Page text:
Filed under Dementia

Alzheimer’s Disease – Earlier Diagnosis Guidelines

A great summary of the new Alzheimer’s guidelines is at WEB MD. The recently posted article, New Alzheimer’s Guidelines Stress Early Diagnosis by Daniel J. DeNoon, goes over some of the new diagnosis information recently agreed upon by National Institutes of Aging (NIA) and the Alzheimer’s Association expert panels. The complete guidelines were published in the Journal of … Continue reading

Different People – Different Dementias

The Milwaukee Journal Sentinel published a March 14, 2011 article, The Many Faces of Dementia which describes different types of the brain diseases as well as the importance of accurately and carefully diagnosing the type of brain abnormality that is affecting each person. Collecting information for a diagnosis involves not only the physician and patient, … Continue reading

Brain 101 for Seniors and Adult Children

If someone in our families experiences a brain disease — depression, stroke, dementia, Alzheimer’s — the  illnesses transport us into the complex world of neurons, plasticity, neurotransmitters, serotonin, hemispheres, and much more. Despite all that is known, the large and complex organ that determines who we are and how we think is a foreign universe. Even the … Continue reading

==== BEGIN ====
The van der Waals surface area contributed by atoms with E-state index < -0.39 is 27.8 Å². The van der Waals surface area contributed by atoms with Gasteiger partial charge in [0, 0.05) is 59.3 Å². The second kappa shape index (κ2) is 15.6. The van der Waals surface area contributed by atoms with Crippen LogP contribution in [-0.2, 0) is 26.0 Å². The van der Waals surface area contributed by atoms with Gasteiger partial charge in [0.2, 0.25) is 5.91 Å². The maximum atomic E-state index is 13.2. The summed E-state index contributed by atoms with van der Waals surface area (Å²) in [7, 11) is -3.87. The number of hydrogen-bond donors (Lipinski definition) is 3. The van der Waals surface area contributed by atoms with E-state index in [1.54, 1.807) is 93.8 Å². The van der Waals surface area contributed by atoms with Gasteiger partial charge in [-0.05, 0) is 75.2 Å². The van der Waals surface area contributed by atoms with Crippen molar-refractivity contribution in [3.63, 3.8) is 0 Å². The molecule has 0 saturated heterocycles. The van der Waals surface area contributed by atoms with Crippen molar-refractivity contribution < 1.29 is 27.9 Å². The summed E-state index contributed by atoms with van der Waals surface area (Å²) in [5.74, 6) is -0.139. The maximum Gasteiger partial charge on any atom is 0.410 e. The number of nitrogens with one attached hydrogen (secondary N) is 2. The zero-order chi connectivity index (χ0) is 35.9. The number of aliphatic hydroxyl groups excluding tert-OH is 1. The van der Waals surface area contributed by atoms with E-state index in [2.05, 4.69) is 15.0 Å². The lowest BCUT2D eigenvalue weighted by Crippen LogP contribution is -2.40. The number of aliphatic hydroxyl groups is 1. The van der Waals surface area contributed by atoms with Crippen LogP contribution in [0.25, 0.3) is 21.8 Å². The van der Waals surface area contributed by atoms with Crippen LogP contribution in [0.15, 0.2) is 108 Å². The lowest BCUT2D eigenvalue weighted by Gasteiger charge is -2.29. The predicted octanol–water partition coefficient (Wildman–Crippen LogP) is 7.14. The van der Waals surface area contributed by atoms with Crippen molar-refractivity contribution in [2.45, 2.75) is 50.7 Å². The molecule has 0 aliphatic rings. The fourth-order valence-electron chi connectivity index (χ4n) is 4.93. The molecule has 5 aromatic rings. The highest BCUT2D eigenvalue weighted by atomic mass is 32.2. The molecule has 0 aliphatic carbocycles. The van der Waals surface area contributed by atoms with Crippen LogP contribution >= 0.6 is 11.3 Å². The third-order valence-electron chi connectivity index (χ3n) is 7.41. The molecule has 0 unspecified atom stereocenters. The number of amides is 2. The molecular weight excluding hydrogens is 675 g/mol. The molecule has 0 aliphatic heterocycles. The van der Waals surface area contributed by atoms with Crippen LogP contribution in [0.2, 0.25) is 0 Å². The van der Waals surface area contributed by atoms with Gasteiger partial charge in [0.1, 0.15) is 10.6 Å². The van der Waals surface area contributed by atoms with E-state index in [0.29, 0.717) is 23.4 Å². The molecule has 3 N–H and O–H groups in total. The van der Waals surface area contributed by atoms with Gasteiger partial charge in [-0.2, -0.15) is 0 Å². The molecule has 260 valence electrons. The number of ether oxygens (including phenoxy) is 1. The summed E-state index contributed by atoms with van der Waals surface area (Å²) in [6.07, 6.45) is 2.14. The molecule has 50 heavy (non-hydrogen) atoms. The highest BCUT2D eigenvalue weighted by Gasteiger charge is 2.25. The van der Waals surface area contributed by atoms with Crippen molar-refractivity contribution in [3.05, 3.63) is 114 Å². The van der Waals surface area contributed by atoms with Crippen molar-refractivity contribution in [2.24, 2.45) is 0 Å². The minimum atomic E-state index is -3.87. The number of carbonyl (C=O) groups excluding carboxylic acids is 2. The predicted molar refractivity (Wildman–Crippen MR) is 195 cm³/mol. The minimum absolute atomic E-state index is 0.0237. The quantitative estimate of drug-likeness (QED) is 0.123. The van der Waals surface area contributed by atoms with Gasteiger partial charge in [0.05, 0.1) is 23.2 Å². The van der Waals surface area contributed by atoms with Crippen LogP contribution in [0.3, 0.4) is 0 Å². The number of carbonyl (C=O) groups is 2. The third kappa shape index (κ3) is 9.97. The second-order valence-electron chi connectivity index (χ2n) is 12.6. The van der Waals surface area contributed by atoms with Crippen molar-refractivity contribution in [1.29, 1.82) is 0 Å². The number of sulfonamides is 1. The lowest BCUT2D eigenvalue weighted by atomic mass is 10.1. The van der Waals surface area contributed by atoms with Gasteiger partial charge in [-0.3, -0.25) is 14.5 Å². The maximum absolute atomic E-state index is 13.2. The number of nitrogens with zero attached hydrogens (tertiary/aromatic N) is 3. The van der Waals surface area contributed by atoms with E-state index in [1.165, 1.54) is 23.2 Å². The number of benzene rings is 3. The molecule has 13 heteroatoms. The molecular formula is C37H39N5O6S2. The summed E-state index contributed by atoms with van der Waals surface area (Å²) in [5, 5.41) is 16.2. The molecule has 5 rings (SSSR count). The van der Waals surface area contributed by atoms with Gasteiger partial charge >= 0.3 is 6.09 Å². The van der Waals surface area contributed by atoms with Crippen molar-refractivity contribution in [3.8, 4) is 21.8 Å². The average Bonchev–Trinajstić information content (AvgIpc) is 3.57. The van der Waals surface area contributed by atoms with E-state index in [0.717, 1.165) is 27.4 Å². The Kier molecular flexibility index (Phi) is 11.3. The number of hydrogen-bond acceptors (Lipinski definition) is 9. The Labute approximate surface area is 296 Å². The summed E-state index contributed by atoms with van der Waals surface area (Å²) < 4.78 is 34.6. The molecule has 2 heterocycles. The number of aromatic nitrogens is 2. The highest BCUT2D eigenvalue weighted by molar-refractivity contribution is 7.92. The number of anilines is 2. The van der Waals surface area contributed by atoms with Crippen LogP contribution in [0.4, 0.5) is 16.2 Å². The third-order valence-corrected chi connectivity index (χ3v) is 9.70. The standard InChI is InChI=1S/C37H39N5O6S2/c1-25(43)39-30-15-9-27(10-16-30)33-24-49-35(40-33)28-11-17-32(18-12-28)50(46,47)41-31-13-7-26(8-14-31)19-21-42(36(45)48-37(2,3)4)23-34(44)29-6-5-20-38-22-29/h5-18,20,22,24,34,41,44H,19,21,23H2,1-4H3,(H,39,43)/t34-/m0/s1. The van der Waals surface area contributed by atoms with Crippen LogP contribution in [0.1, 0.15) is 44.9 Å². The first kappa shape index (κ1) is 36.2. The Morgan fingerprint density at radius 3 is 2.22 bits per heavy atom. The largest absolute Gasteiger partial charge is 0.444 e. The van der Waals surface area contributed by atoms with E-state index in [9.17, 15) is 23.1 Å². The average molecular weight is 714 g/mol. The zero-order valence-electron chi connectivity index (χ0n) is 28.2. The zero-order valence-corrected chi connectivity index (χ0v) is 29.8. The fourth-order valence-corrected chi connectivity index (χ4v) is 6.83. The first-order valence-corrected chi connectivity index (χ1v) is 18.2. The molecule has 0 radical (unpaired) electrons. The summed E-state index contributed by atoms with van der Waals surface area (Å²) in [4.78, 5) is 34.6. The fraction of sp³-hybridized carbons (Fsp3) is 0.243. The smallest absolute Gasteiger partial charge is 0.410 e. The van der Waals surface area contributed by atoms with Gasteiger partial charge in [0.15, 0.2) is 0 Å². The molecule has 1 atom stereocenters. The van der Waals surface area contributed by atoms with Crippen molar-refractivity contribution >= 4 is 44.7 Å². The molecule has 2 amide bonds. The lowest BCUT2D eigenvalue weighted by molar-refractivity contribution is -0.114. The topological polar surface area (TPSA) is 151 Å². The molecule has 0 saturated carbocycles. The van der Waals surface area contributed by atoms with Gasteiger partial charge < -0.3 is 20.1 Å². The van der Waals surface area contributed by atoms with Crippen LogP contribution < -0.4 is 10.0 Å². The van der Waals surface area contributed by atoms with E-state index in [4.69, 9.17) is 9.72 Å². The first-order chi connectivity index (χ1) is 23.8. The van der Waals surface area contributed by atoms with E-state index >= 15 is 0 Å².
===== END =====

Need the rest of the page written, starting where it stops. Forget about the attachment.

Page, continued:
Alzheimer’s: Helping a Parent Manage Financial Issues

Interesting article in the November 5, 2010 New York Times describing how adult children can get started helping with finances when a parent has Alzheimer’s. In Stepping in for a Parent With Alzheimer’s reporter Tara Siegel Bernard consults with financial planners, shares their ideas, makes specific suggestions about getting started, and offers tips about how to be … Continue reading

An Alzheimer’s Statistic I Did Not Know

Writing in the October 27, 2010 New York Times, three prestigious AIDS advocates, including retired Supreme Court Justice Sandra Day O’Connor, call for a “man-on-the-moon” effort, setting a goal to stop Alzheimer’s, by the year 2020. Justice O’Connor, writing on the op-ed page along with medicine Nobel Prize winner, Stanley Prusiner (read his Nobel Price acceptance speech), and … Continue reading

Aging Parents: Languages, Dementia, and the Resilient Brain